We make our way back down and get back into the jeep for our next experience – dune bashing. I’ve seen videos of this, and I’m looking forward to it. We set off as normal, before veering off-road.
Our driver guns the engine and launches the 4x4 sharply upwards. Sand flies past the window as the car scrambles its way to the top of a lofty dune and we crest the top and glide down the other side to the bottom. We repeat this several times, seemingly defying gravity as the jeep leans almost sideways to scale some of the more mountainous dunes. At the top of one long, flat dune, we get out to take in a view across the desert. The Village has vanished behind another dune, and all we can see are pockets of camels dotted about here and there. It’s a sight like no other, and plenty of pictures are snapped in the searing heat.
On our way back to the camp, we encounter a small farm of sorts with numerous camels roaming nearby. We go and make a fuss of a cute calf before it’s time to head back to Abu Dhabi and try out the restaurant’s Japanese restaurant, Aja. The two chefs treat us to a teppanyaki display, with vegetables, fish, meat, rice and more all prepared in front of us on an open grill.
The following day, we visit the Louvre Abu Dhabi, a vast building measuring 260,000 sq ft and representing an agreement between the French and Emirati governments. Containing a mix of Middle Eastern art and works from numerous French museums – including the Louvre itself, the Musée d’Orsay and the Palace of Versailles – the museum was inaugurated less than two years ago. Situated in Abu Dhabi’s cultural district, it will soon be joined by the Zayed National Museum and the Guggenheim Abu Dhabi, slated to be the largest Guggenheim in the world. A number of arts pavilions, a maritime museum and a performing arts centre have also been planned for the area.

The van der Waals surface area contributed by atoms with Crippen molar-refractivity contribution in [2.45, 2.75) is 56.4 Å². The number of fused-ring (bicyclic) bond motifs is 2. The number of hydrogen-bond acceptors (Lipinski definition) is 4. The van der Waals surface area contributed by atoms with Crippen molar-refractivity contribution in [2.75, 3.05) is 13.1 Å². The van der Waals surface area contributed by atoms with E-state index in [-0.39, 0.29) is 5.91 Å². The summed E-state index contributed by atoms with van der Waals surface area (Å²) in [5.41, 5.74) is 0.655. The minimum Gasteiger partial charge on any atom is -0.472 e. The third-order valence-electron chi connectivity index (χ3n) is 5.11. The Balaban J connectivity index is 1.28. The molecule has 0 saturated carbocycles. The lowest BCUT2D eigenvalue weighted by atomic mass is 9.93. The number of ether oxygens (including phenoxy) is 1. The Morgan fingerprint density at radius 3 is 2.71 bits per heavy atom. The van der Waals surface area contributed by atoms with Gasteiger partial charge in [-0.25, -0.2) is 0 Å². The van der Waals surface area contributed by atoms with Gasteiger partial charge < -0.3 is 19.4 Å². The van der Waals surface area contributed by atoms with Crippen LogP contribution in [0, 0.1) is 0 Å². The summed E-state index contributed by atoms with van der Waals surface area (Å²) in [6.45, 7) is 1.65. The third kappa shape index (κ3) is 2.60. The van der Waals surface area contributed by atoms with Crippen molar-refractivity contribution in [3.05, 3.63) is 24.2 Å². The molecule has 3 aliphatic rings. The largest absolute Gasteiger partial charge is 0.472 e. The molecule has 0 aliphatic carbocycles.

Wandering through the Louvre we come across works by Ai Weiwei, Manet, Whistler and Mondrian, among others. Equally impressive is the building’s metallic ceiling, structured in a style reminiscent of the Eiffel Tower and allowing the sun to reflect light into the museum. It’s a stunning space, but with a trip to the Sheikh Zayed Grand Mosque next on the itinerary, we can’t afford to linger.
We stop outside the mosque as dusk approaches, and already people are beginning to arrive for Salat al-maghrib – Muslim prayers just after sunset.
We’re given a short tour and background information on the mosque before having a chance to experience the adhan, or call to prayer. For someone from a different religious background like myself, it’s fascinating to experience.
The mosque itself is a stunning structure, with pools of water along the outside which reflect the illuminated columns after nightfall – designed to emulate the phases of the moon.
Our group takes several pictures as we attempt to capture the mosque in all its glory, with the early evening darkness complementing the white marble. It really is a stunning setting, and a fine way to round off our trip.
There’s been a lot to take in over three short days – more than I can recall for any other destination. It’s been very different to a week in the south of France, a few days in Germany or a transatlantic trip to the United States.
I’ve learnt a lot and there have been several new experiences, but as we fly out of Abu Dhabi and over the Persian Gulf, and Saudi Arabia, Kuwait and Iraq, I feel I’ve only begun to scratch the surface of what the Middle East has to offer.
Flights from London Heathrow to Abu Dhabi on Etihad Airways start at £273. Rooms at the Rixos Saadiyat Island resort, based on one couple sharing, start at 952 AED (around £199) which includes food and drink.